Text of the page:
The government has announced additional funding for a training programme to help boost the number of start-ups in Switzerland.This content was published on May 24, 2004 - 18:25
The aim is to encourage entrepreneurial thinking and innovation among students and boost economic growth.
On Monday the Federal Office for Professional Education and Technology unveiled details of how it hopes to help more young entrepreneurs set up in business on their own.
The programme has a four-year budget of SFr16 million ($12.5 million) for entrepreneurial programmes and courses across the country.
The institute in charge of organising the courses says it expects to attract some 1,500 students every year and encourage about 400 people to set up their own companies.
The initiative, dubbed “Venturelab”, comes amid criticism from the Swiss business community and the Academy of Engineering Sciences that start-ups are not being offered enough financial support and that Switzerland is lagging behind as a centre for innovation.
Could try harder
Roman Balzan of the St Gallen-based Institute for Young Enterprises said more could be done to encourage would-be entrepreneurs to go into business.
“The business environment is not favourable to young entrepreneurs. University graduates primarily want to work for big companies rather than set up in business on their own,” Balzan told swissinfo.
“There is a distinct lack of know-how and not enough courage to try things it out,” he added.
Balzan said one problem was that banks had in the past been reluctant to provide the necessary start-up capital for new businesses.
But he acknowledged that things had improved slightly and that financing was now more readily available.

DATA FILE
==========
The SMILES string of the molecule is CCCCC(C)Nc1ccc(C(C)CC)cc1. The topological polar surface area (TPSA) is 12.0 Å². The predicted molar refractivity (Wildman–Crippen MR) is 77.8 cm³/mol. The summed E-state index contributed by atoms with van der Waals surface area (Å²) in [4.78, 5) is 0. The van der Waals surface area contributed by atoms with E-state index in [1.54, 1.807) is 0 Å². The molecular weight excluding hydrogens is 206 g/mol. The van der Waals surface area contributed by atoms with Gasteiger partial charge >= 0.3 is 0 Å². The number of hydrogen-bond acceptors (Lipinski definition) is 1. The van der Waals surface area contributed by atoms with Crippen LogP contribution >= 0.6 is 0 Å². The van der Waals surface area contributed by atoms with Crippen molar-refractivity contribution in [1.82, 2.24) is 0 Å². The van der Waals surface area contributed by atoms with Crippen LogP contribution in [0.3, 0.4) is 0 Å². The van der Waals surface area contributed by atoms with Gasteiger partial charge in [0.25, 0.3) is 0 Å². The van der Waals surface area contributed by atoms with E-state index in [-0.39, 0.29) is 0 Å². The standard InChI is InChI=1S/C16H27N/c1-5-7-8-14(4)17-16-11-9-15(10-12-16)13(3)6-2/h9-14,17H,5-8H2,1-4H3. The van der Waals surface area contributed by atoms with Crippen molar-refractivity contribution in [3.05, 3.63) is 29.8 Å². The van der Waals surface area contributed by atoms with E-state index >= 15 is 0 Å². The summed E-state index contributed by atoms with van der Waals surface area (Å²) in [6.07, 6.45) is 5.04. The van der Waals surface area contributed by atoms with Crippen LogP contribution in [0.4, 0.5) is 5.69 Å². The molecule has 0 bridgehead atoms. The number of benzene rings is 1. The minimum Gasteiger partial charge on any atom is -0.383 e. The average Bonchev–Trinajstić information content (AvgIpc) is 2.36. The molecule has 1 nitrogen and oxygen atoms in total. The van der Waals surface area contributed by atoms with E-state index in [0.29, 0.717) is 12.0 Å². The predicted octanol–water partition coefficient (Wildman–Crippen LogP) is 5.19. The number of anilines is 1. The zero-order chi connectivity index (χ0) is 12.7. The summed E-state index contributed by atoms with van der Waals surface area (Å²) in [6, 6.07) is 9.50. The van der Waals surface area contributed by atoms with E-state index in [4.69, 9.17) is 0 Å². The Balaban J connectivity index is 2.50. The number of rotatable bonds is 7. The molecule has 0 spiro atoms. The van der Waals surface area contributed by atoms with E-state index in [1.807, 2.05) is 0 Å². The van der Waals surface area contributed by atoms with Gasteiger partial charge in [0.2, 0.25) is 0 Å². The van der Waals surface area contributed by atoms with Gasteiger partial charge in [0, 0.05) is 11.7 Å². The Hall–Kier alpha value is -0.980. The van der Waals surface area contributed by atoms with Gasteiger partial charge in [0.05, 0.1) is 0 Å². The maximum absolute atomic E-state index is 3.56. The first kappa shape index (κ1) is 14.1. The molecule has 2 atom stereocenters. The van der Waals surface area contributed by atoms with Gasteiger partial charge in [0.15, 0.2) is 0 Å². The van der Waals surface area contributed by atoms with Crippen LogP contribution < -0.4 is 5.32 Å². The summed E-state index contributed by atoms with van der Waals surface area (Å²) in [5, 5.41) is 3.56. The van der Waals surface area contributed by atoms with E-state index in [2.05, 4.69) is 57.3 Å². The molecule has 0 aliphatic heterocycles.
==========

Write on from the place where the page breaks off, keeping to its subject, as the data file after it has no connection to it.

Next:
Bureaucratic hurdles are seen as another major obstacle to setting up in business, even though the federal authorities have pledged to reduce the amount of paperwork involved.
Armand Lombard, president of a consultancy for start-ups in the French-speaking part of Switzerland, welcomed the development of training programmes, but denied that the country was unattractive to young entrepreneurs.
“One in ten start-ups survives in the United States, while surveys show that in the French-speaking part of Switzerland the success rate is 90 per cent,” said Lombard.
But he accepts that what is missing in Switzerland is both a spirit of entrepreneurship and adequate funding.
“Swiss investors are not really used to pumping money into small companies, because they only see the risks involved.”
Some 99.7% of Swiss companies have fewer than 250 employees.
There are about 310,000 private companies in Switzerland.
Training courses for young entrepreneurs will start later this year.
The federal authorities have launched training courses for students to set up their own businesses.
The programme comes amid criticism that Switzerland risks lagging behind other countries if it does not do more to promote innovation.
The main obstacles for start-ups are a lack of entrepreneurial courage, shortage of risk capital and bureaucratic hurdles.
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